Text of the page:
-Causes cancer and can damage the bones and kidneys, where it accumulates.

-A metal used in the front panel of CRTs to protect users from radiation.

-Exposure to barium causes brain swelling, muscle weakness, and damage to the heart, liver and spleen, (Exporting Harm, 2002).

Carbon Black

-This is the commercial powder form of carbon. It is used in printer inks.
-Inhalation can lead to respiratory tract irritation. It is also a possible carcinogen.

-Found on the interior of CRT faceplates.

-US Navy gives the following guidelines for dealing with CRTs that contain phosphor: “NEVER touch a CRT’s phosphor coating: it is extremely toxic. If you break a CRT, clean up the glass fragments very carefully. If you touch the phosphor seek medical attention immediately,” (Exporting Harm, 2002).

The Story Behind The Numbers:

While the Guiyu situation and contamination atrocities paint a clear scientific picture of the problem occurring in this, and similar regions, it somewhat dehumanizes the harm that is actually happening. When children have to eat from the same bowl where fresh acid was just used to extrapolate the valuable parts of motherboards and machinery, it doesn't leave much hope for a healthy future for that child.

This excerpt from National Geographic is a graphic display of this ferocious problem:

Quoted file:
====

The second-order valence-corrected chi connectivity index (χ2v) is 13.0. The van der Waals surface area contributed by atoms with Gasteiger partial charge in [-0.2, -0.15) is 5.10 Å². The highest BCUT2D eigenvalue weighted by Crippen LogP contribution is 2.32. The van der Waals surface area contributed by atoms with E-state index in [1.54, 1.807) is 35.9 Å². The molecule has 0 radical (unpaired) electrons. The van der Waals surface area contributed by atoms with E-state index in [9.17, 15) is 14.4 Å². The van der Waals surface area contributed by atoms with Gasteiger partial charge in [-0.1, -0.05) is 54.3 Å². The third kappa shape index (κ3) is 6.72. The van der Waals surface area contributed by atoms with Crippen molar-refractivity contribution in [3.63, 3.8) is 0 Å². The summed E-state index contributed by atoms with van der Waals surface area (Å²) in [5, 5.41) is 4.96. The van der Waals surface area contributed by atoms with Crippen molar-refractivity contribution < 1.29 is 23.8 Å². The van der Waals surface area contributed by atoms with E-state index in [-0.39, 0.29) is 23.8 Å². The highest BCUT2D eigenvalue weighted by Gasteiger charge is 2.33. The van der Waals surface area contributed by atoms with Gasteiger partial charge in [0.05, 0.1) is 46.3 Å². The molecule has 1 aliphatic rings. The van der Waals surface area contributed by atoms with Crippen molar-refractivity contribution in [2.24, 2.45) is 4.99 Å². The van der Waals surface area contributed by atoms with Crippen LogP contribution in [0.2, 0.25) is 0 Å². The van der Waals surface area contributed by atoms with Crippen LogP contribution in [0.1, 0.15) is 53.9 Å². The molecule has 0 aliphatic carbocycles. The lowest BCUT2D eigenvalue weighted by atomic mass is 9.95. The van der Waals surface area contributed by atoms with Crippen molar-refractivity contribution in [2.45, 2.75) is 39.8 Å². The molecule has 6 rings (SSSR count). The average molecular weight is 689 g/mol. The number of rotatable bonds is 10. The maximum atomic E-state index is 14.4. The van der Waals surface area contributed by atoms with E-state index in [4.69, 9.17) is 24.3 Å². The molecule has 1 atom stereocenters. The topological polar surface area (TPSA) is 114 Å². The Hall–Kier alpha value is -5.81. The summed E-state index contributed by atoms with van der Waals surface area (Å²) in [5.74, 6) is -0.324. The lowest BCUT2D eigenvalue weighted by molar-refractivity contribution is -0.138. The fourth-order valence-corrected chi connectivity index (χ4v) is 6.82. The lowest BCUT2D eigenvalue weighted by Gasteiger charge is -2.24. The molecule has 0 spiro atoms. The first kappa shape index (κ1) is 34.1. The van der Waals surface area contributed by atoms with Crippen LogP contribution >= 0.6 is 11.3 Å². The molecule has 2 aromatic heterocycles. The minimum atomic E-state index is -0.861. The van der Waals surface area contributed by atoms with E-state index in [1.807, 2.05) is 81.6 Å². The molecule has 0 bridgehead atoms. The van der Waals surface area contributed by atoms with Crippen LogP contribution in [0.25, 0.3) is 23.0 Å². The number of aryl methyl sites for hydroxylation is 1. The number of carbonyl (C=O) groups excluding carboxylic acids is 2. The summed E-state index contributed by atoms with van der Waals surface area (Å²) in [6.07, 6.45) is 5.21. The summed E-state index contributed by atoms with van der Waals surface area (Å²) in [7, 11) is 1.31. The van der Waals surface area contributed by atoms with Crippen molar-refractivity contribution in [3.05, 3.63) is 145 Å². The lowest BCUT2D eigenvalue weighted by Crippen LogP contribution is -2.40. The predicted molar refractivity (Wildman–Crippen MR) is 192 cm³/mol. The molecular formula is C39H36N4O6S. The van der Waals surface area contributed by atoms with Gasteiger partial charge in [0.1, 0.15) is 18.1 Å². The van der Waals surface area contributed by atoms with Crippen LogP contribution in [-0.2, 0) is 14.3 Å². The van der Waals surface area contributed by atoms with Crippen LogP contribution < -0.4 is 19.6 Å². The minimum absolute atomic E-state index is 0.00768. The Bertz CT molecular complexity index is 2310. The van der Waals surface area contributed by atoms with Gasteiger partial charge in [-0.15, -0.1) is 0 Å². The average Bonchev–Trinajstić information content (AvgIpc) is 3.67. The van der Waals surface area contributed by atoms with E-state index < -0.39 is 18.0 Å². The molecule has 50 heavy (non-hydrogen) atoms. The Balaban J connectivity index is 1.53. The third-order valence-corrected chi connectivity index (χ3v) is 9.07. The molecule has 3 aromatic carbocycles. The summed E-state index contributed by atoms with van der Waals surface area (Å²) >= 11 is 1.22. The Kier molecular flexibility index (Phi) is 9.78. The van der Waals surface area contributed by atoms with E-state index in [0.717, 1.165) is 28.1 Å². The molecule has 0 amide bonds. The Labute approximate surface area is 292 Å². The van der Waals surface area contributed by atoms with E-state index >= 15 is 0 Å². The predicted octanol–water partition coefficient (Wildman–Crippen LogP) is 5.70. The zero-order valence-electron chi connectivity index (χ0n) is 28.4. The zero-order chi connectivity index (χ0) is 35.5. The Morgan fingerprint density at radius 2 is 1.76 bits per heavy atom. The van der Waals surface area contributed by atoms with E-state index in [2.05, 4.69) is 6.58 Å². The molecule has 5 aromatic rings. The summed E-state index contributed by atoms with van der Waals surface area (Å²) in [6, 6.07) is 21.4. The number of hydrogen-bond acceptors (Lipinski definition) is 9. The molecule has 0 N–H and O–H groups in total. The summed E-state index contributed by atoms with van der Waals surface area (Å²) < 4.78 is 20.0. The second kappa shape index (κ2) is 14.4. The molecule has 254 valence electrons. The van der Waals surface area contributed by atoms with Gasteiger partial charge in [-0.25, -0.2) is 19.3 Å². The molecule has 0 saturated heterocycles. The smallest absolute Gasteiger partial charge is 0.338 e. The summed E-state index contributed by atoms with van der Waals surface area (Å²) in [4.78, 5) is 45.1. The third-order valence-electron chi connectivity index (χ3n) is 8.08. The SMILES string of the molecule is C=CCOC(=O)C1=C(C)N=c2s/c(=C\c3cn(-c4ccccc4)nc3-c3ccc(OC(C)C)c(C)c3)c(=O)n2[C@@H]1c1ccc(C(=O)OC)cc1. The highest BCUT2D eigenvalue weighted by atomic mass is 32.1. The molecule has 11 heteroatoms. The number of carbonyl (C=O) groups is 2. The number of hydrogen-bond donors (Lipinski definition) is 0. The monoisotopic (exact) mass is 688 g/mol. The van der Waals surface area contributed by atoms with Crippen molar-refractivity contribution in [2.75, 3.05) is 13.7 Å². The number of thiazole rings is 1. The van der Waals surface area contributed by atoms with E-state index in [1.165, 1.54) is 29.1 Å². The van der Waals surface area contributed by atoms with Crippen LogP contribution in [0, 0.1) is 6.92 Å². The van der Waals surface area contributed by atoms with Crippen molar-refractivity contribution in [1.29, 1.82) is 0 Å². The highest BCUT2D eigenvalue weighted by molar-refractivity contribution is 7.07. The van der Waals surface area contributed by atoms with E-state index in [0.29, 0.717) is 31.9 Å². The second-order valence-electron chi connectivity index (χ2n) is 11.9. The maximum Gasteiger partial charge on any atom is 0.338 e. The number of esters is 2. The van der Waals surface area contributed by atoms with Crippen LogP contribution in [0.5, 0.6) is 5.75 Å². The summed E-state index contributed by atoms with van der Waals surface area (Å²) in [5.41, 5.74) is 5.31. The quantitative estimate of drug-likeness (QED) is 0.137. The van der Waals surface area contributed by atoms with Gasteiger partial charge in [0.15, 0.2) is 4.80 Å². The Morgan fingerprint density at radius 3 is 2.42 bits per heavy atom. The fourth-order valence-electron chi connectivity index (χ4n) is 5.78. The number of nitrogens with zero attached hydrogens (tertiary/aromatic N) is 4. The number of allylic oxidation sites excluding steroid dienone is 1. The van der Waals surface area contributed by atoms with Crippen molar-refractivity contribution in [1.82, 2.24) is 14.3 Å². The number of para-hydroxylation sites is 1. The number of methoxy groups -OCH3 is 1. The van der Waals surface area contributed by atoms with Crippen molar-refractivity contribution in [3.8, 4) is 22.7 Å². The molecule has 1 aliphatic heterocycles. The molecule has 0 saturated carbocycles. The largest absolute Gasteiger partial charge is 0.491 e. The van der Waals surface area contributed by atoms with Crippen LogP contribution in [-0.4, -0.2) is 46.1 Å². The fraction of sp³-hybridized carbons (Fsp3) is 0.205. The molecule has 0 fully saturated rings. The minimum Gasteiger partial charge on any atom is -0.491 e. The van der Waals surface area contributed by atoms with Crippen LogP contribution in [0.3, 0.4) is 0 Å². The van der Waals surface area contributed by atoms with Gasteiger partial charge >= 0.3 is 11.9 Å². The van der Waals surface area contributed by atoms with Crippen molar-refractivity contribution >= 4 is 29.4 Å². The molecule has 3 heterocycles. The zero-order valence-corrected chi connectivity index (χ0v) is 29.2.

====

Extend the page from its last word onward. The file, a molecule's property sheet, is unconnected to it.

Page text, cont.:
"Yet for some people it is likely too late; a cycle of disease or disability is already in motion. In a spate of studies released last year, Chinese scientists documented the environmental plight of Guiyu, the site of the original BAN film. The air near some electronics salvage operations that remain open contains the highest amounts of dioxin measured anywhere in the world. Soils are saturated with the chemical, a probable carcinogen that may disrupt endocrine and immune function. High levels of flame retardants called PBDEs—common in electronics, and potentially damaging to fetal development even at very low levels—turned up in the blood of the electronics workers. The high school teacher in Taizhou says his students found high levels of PBDEs in plants and animals. Humans were also tested, but he was not at liberty to discuss the results." (Carroll: NatGeo, 2008)

Air and water are being contaminated to the point of entering the bloodstream of animals and plants! Surely this paints a lovely picture when we know the same is happening in human beings. With compromised immune systems and stunting fetal development, our current recycling methods are preventing populations in these areas from ever developing. In America, we panic at the thought of Heavy Metal Poisoning, and in India and China where this is commonplace, they can't go on dialysis to correct the problem, they die. Unless we want the deaths of people on our bloody hands, then it is our responsibility as the largest exporter of electronic waste to make sure that we duplicate philosophies, such as Apple, Inc. and really make an effort to prevent rampant disposal of electronic waste, making it efficient for the cleanup process, as well as changing the lives of not only countless adults, but innocent children.